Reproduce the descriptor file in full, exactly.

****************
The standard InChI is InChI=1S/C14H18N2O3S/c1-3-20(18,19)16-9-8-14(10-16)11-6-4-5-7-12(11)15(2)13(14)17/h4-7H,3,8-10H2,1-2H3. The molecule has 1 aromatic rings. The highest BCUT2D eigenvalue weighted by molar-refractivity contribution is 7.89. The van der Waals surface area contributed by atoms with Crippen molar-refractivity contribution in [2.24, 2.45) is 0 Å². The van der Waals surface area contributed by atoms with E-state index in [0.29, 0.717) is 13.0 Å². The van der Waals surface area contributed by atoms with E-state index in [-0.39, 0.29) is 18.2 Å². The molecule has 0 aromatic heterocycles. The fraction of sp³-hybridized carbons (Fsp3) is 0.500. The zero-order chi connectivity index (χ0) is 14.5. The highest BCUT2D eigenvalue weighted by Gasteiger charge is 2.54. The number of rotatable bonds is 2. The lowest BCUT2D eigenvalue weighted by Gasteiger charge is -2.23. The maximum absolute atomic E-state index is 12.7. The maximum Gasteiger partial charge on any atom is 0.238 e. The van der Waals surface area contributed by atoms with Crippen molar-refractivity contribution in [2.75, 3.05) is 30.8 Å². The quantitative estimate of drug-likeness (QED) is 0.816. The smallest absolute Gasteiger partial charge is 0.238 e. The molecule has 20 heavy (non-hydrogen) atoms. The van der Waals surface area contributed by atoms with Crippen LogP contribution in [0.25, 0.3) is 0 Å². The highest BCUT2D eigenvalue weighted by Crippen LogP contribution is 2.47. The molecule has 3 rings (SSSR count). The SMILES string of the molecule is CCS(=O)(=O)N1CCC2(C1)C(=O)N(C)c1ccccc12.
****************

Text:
The standard InChI is InChI=1S/C14H18N2O3S/c1-3-20(18,19)16-9-8-14(10-16)11-6-4-5-7-12(11)15(2)13(14)17/h4-7H,3,8-10H2,1-2H3. The molecule has 1 aromatic rings. The highest BCUT2D eigenvalue weighted by molar-refractivity contribution is 7.89. The van der Waals surface area contributed by atoms with Crippen molar-refractivity contribution in [2.24, 2.45) is 0 Å². The van der Waals surface area contributed by atoms with E-state index in [0.29, 0.717) is 13.0 Å². The van der Waals surface area contributed by atoms with E-state index in [-0.39, 0.29) is 18.2 Å². The molecule has 0 aromatic heterocycles. The fraction of sp³-hybridized carbons (Fsp3) is 0.500. The zero-order chi connectivity index (χ0) is 14.5. The highest BCUT2D eigenvalue weighted by Gasteiger charge is 2.54. The number of rotatable bonds is 2. The lowest BCUT2D eigenvalue weighted by Gasteiger charge is -2.23. The maximum absolute atomic E-state index is 12.7. The maximum Gasteiger partial charge on any atom is 0.238 e. The van der Waals surface area contributed by atoms with Crippen molar-refractivity contribution in [2.75, 3.05) is 30.8 Å². The quantitative estimate of drug-likeness (QED) is 0.816. The smallest absolute Gasteiger partial charge is 0.238 e. The molecule has 20 heavy (non-hydrogen) atoms. The van der Waals surface area contributed by atoms with Crippen LogP contribution in [0.25, 0.3) is 0 Å². The highest BCUT2D eigenvalue weighted by Crippen LogP contribution is 2.47. The molecule has 3 rings (SSSR count). The SMILES string of the molecule is CCS(=O)(=O)N1CCC2(C1)C(=O)N(C)c1ccccc12.